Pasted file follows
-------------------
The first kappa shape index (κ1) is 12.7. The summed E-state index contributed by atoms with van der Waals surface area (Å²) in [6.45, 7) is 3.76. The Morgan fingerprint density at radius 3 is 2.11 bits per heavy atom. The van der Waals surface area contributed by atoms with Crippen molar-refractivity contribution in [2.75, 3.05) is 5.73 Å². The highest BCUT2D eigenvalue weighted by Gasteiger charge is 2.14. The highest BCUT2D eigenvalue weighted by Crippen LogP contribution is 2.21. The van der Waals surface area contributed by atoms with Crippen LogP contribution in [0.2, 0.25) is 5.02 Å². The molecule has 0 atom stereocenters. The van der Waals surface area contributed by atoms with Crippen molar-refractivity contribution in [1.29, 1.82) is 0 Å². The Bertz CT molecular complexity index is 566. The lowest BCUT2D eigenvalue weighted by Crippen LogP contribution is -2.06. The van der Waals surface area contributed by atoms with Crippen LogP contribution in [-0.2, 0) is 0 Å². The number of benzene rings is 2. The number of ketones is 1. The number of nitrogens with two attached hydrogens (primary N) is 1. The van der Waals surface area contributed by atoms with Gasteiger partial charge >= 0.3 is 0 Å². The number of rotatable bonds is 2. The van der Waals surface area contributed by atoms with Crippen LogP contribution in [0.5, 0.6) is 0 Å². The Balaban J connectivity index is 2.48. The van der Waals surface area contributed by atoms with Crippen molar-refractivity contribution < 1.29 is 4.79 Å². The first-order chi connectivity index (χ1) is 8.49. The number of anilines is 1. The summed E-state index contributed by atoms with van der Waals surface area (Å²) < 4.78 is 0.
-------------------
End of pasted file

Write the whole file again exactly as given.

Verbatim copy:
The first kappa shape index (κ1) is 12.7. The summed E-state index contributed by atoms with van der Waals surface area (Å²) in [6.45, 7) is 3.76. The Morgan fingerprint density at radius 3 is 2.11 bits per heavy atom. The van der Waals surface area contributed by atoms with Crippen molar-refractivity contribution in [2.75, 3.05) is 5.73 Å². The highest BCUT2D eigenvalue weighted by Gasteiger charge is 2.14. The highest BCUT2D eigenvalue weighted by Crippen LogP contribution is 2.21. The van der Waals surface area contributed by atoms with Crippen LogP contribution in [0.2, 0.25) is 5.02 Å². The molecule has 0 atom stereocenters. The van der Waals surface area contributed by atoms with Crippen molar-refractivity contribution in [1.29, 1.82) is 0 Å². The Bertz CT molecular complexity index is 566. The lowest BCUT2D eigenvalue weighted by Crippen LogP contribution is -2.06. The van der Waals surface area contributed by atoms with Crippen LogP contribution in [-0.2, 0) is 0 Å². The number of benzene rings is 2. The number of ketones is 1. The number of nitrogens with two attached hydrogens (primary N) is 1. The van der Waals surface area contributed by atoms with Gasteiger partial charge >= 0.3 is 0 Å². The number of rotatable bonds is 2. The van der Waals surface area contributed by atoms with Crippen LogP contribution in [0.5, 0.6) is 0 Å². The Balaban J connectivity index is 2.48. The van der Waals surface area contributed by atoms with Crippen molar-refractivity contribution < 1.29 is 4.79 Å². The first-order chi connectivity index (χ1) is 8.49. The number of anilines is 1. The summed E-state index contributed by atoms with van der Waals surface area (Å²) < 4.78 is 0.